‘Food Deserts’ spread in rural America

Sylvia Maria Gross Nov 23, 2011

Kai Ryssdal:  Depending on where you live, it’s probably still not too late to get a bird for the big meal tomorrow. But also depending on where you live, getting a bird might be well nigh impossible.

Rural America has been losing its grocery stores. Fewer people are living in the countryside. Mom-and-pop markets aren’t always able to compete with the big chains — which tend to go where the people are.

But Sylvia Maria Gross reports from KCUR in Kansas City that some small towns are finding ways to buck the trend.

Sylvia Maria Gross: Last December, the only grocery store in Onaga burned down. Onaga is a town of about 700 in Northeast Kansas, surrounded by cattle ranches, corn and wheat farms. Suddenly, there was no place to buy groceries for 25 miles in any direction.

Althea Sender: You’re baking — you know — or fixing something and you need something. Well you can’t just run down to the store and get it.

Althea Sender is 86 years old, lives alone and doesn’t drive long distances. Today, she sits on a van sent by Potawatamie County to take Onaga’s elderly and disabled a half hour away to the nearest grocery store. Sender and her fellow Onagan 81-year-old Althea Fordham — yes two Altheas — have been taking the van regularly since the local store closed. Fordham says she does most of her shopping in one monthly trip, but produce is tricky.

Althea Fordham: Especially fresh fruits and vegetables — that’s the hard thing to get ahold of.

Onaga’s become what’s called a rural food desert — where residents live more than 10 miles away from anywhere that sells groceries. The USDA says at least 2 million other rural Americans are just like them. Those who can, mostly drive the long distances to shop. But the impact goes beyond access to fresh food. Onaga’s grocery store was the anchor of the town’s business district. Dan Peters runs the Onaga branch of Morrill & Janes bank. He says the local pharmacy and hardware store are among those struggling now that the grocery store is gone.

Dan Peters: People now — I have to drive and get my groceries — you know, I need to pick a screwdriver, bag of nails, whatever it is so instead of coming to the local hardware store I’ll just stop at home depot or some hardware store out of town while I’m there.

Town officials recognized the danger, and when the owners of the previous grocery store decided not to rebuild, they began aggressively courting other operators. There weren’t any takers, until Pam Budenbender came along.

Pam Budenbender: I had always said it was my retirement plan. I was going to go into the grocery business.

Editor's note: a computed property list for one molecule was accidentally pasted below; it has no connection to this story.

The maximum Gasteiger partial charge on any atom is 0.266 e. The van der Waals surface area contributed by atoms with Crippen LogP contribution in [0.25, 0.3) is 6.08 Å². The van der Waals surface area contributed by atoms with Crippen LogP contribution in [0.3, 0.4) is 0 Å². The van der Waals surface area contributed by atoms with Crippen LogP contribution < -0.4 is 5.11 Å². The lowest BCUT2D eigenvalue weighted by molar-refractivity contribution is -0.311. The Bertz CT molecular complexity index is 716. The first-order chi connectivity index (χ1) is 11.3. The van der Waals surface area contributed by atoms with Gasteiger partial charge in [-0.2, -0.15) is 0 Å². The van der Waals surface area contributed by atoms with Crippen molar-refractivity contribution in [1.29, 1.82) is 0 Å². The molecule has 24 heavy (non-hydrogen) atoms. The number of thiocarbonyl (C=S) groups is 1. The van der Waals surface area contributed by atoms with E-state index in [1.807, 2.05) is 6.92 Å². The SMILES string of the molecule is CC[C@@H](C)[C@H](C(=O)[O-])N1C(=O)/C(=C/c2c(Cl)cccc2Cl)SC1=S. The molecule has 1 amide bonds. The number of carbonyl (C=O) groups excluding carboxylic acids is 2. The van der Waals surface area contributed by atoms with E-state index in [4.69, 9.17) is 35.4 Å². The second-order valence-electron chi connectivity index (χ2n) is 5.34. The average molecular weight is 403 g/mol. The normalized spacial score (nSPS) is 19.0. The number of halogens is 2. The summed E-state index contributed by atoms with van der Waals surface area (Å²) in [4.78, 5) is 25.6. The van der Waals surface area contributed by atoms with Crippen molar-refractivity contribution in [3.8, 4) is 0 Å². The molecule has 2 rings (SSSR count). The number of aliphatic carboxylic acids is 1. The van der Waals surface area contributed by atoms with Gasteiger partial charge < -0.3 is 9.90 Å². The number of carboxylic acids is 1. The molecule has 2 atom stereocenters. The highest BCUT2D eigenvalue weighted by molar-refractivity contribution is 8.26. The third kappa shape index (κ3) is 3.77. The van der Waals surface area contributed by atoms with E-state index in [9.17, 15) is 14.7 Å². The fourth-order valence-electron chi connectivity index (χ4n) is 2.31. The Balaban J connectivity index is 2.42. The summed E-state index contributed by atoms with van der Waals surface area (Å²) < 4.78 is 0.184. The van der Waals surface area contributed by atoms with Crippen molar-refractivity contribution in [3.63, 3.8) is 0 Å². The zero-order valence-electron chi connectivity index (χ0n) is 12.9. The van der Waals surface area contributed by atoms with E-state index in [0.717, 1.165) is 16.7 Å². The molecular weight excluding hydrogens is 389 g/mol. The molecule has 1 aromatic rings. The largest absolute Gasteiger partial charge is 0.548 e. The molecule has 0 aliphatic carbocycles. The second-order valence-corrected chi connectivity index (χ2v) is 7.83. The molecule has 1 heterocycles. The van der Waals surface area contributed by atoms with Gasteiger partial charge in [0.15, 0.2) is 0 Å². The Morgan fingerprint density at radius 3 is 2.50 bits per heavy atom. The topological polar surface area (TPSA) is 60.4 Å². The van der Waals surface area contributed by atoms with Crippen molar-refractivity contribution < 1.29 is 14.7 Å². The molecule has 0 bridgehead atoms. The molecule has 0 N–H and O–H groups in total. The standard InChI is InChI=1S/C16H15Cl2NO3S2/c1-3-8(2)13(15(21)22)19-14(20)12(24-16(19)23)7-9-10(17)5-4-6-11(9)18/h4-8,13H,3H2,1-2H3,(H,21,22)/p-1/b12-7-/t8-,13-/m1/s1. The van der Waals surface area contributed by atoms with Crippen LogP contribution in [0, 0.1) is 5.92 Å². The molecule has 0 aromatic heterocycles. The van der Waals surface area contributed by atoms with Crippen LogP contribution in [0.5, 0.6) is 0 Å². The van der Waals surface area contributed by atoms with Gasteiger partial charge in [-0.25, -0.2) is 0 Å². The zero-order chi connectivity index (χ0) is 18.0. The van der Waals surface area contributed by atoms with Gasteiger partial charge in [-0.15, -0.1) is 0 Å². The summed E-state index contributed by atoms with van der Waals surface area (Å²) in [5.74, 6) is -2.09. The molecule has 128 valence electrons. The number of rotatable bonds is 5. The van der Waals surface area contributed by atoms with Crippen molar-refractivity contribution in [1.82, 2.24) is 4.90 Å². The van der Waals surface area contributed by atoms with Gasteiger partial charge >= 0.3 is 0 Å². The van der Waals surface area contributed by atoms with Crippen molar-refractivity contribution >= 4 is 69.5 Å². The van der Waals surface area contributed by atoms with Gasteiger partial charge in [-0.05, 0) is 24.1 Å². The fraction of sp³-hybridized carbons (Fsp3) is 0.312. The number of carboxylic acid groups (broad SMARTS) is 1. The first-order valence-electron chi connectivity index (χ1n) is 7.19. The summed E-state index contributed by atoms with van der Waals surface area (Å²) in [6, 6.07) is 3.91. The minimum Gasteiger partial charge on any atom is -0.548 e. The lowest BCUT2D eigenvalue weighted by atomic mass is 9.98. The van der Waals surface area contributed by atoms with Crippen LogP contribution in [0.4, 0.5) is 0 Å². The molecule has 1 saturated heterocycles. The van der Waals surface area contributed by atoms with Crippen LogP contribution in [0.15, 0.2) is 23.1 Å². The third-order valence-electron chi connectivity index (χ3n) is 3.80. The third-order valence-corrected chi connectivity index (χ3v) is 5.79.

Budenbender and her husband own businesses in Kansas City — but they spend their weekends on a farm outside of Onaga. Budenbender hadn’t planned on opening a store so soon.

Budenbender: It’s very expensive to undertake from the ground up.

Banker Dan Peters and county officials helped Budenbender put together a package of low-interest rural development loans. But it wasn’t enough to cover costs. So, the Onaga City Council decided to do something unusual. They kicked in $375,000 dollars towards the new building. Mayor Gary Holthaus says it’s an investment in the future.

Gary Holthaus: I feel you need to do those things in rural communities if you want to survive.

That realization is coming to many towns in rural America. In the last three years, Kansas alone has lost nearly 90 small-town grocery stores. But like Onaga, at least a dozen towns have come up with creative ways to finance replacements. Some have opened them as non-profits. In others, residents buy shares in the stores. David Procter runs the Rural Grocery Initiative at Kansas State University.

David Procter: More and more in rural parts of the country, we will find a partnership between public and private dollars that go in to establish and sustain these grocery stores.

The new grocery store in Onaga is set to open December 1st. Owner Pam Budenbender watches as the first shipments arrive, and the staff begins stocking the shelves.

Budenbender: I think it didn’t really become real to me until today when the food started going on the shelves. And it’s like oh my gosh — we have groceries!

To introduce the new store to the community, Budenbender plans to raffle off free hams and ice creams during the opening weekend. Businesses in town are counting on the grocery store to bring old customers back, and maybe even draw in some new ones from the rest of the region.

In Onaga, Kansas, I’m Sylvia Maria Gross for Marketplace.

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